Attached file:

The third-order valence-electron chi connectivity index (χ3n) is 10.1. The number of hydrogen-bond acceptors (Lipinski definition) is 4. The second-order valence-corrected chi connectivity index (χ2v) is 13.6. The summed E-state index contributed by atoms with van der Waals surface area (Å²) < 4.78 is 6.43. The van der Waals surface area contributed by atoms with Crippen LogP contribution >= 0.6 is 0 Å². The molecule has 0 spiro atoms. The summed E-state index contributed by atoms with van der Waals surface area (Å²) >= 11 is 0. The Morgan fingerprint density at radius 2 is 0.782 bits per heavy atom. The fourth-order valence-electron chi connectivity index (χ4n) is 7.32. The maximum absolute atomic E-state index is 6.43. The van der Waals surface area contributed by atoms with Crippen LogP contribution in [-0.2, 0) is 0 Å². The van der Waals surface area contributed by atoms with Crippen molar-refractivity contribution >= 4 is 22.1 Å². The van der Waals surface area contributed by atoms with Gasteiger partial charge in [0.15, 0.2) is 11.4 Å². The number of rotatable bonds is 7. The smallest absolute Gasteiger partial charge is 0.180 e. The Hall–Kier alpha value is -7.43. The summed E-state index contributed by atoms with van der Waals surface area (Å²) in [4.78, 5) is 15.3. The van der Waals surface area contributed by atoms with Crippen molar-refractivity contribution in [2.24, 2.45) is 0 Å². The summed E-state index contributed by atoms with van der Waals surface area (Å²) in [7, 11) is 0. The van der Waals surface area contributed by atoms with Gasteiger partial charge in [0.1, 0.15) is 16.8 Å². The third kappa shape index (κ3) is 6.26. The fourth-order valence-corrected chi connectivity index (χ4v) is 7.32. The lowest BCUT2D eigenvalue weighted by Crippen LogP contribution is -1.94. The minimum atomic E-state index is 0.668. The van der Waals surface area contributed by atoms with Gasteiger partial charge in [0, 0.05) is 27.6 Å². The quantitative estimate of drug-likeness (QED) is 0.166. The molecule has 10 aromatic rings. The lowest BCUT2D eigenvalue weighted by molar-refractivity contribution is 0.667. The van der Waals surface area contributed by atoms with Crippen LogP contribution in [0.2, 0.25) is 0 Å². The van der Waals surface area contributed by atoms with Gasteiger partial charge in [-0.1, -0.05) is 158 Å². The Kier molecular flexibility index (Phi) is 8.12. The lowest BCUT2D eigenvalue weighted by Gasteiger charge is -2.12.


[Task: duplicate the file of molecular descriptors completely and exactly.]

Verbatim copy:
The third-order valence-electron chi connectivity index (χ3n) is 10.1. The number of hydrogen-bond acceptors (Lipinski definition) is 4. The second-order valence-corrected chi connectivity index (χ2v) is 13.6. The summed E-state index contributed by atoms with van der Waals surface area (Å²) < 4.78 is 6.43. The van der Waals surface area contributed by atoms with Crippen LogP contribution >= 0.6 is 0 Å². The molecule has 0 spiro atoms. The summed E-state index contributed by atoms with van der Waals surface area (Å²) >= 11 is 0. The Morgan fingerprint density at radius 2 is 0.782 bits per heavy atom. The fourth-order valence-electron chi connectivity index (χ4n) is 7.32. The maximum absolute atomic E-state index is 6.43. The van der Waals surface area contributed by atoms with Crippen LogP contribution in [-0.2, 0) is 0 Å². The van der Waals surface area contributed by atoms with Crippen molar-refractivity contribution >= 4 is 22.1 Å². The van der Waals surface area contributed by atoms with Gasteiger partial charge in [0.15, 0.2) is 11.4 Å². The number of rotatable bonds is 7. The smallest absolute Gasteiger partial charge is 0.180 e. The Hall–Kier alpha value is -7.43. The summed E-state index contributed by atoms with van der Waals surface area (Å²) in [4.78, 5) is 15.3. The van der Waals surface area contributed by atoms with Crippen molar-refractivity contribution in [2.24, 2.45) is 0 Å². The summed E-state index contributed by atoms with van der Waals surface area (Å²) in [7, 11) is 0. The van der Waals surface area contributed by atoms with Gasteiger partial charge in [0.1, 0.15) is 16.8 Å². The third kappa shape index (κ3) is 6.26. The fourth-order valence-corrected chi connectivity index (χ4v) is 7.32. The lowest BCUT2D eigenvalue weighted by Crippen LogP contribution is -1.94. The minimum atomic E-state index is 0.668. The van der Waals surface area contributed by atoms with Gasteiger partial charge in [0, 0.05) is 27.6 Å². The quantitative estimate of drug-likeness (QED) is 0.166. The molecule has 10 aromatic rings. The lowest BCUT2D eigenvalue weighted by molar-refractivity contribution is 0.667. The van der Waals surface area contributed by atoms with Crippen LogP contribution in [0.2, 0.25) is 0 Å². The van der Waals surface area contributed by atoms with Gasteiger partial charge in [-0.1, -0.05) is 158 Å². The Kier molecular flexibility index (Phi) is 8.12. The lowest BCUT2D eigenvalue weighted by Gasteiger charge is -2.12.